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Predicting the potential for cannabinoids-drug interactions with major CYP450 using model-based approaches

Bassma Eltanameli
University of Florida

Co-Authors: Sulafa Al Sahlawi1, Rodrigo Cristofoletti1
1University of Florida

Patients receiving medical marijuana are likely to be taking concomitant drugs and thus, have a higher risk for drug-drug interactions (DDI). Δ9-tetrahydrocannabinol (Δ9-THC) and cannabidiol (CBD) are the most abundant phytocannabinoids in marijuana. In vitro, Δ9-THC and CBD were found to precipitate several CYP-mediated DDIs via reversible and time-dependent inhibition (TDI). We aim to predict the magnitude of CBD and Δ9-THC-induced metabolic DDIs leveraging available in vitro and in vivo data and using a forward stepwise, model-based approach as recommended by the FDA guidance.

A comprehensive literature review was carried out to collect in vitro reversible inhibition (Ki) and inactivation (KI,u and kinact) parameters for CBD and Δ9-THC in human liver microsomes. The basic model was applied to predict the potential for metabolic DDI precipitated by CBD and Δ9-THC. R1 and R1,gut were calculated to address reversible inhibition in the liver and intestine, and R2 was calculated to address TDI. An R1 ≥ 1.02, R1,gut ≥11, or R2 value ≥1.25 was considered a potential risk for DDI and was further investigated using the static mechanistic model. Resulting DDIs from the static model were classified as weak (AUCR <2), moderate (25) as per FDA criteria.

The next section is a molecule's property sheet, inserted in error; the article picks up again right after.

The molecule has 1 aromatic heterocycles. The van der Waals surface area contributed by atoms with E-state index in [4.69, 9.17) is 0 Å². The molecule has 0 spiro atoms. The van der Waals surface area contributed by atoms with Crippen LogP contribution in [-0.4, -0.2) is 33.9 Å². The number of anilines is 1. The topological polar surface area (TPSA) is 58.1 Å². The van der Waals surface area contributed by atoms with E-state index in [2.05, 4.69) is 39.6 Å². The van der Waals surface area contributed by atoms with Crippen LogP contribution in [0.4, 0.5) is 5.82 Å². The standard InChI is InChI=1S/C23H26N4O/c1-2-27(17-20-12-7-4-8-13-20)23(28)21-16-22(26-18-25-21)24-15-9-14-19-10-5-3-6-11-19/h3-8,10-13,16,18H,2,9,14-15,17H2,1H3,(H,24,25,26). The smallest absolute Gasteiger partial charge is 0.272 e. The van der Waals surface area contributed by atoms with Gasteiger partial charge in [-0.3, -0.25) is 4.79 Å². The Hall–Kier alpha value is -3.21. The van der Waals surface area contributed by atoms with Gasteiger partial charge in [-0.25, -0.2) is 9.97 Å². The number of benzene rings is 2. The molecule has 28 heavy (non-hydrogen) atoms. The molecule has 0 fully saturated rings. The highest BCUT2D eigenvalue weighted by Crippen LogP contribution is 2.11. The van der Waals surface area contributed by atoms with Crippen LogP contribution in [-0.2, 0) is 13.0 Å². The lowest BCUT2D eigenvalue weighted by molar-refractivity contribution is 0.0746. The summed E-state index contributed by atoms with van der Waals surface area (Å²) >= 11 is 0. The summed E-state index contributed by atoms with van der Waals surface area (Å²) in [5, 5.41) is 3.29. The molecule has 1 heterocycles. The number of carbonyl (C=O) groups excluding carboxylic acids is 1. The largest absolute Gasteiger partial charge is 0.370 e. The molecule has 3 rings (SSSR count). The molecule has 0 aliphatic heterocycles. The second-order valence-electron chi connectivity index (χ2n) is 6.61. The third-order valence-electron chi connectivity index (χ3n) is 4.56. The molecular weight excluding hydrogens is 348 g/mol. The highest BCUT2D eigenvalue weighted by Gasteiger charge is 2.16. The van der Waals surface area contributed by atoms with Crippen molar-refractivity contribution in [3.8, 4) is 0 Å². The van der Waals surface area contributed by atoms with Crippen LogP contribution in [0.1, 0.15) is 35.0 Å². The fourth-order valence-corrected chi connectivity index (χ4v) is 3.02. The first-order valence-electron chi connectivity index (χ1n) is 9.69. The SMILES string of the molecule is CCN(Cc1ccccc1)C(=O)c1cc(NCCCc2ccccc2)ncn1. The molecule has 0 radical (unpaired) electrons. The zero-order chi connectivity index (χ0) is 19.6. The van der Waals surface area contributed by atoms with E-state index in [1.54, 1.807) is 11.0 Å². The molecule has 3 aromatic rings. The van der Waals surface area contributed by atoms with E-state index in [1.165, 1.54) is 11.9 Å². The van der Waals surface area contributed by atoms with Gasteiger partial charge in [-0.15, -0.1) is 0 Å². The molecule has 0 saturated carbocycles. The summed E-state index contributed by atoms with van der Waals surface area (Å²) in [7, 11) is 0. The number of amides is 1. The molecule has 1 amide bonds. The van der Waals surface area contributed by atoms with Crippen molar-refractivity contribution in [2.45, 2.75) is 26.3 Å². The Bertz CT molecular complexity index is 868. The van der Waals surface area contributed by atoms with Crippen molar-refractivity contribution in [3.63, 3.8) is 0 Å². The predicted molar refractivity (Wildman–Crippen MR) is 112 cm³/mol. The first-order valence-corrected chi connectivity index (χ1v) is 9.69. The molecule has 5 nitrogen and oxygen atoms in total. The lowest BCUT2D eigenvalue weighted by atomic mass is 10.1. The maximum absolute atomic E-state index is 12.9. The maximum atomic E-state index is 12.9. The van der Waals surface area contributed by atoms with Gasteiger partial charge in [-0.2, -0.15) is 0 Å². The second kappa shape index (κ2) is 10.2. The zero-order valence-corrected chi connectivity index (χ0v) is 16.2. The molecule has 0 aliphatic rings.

The basic model showed a DDI potential of CBD with all tested major CYP enzymes, whereas, for Δ9-THC, DDI risk was detected with CYPs 1A1, 1A2, and 2C9. Using the static mechanistic model, orally administered CBD precipitated severe DDIs with drugs predominantly metabolized by CYPs 1A1, 1B1, 2C19, and 3A; and moderate DDIs with drugs metabolized by CYPs 1A2, 2C9, and 2E1. On the other hand, orally administered Δ9-THC showed a moderate risk for DDIs with drugs extensively metabolized by CYPs 1A1, and 2C9.

CBD and, to a lesser extent, Δ9-THC showed potential for severe to moderate DDIs on major CYP-mediated metabolic pathways. Further confirmation of these DDIs is warranted using a dynamic physiological-based pharmacokinetics model.

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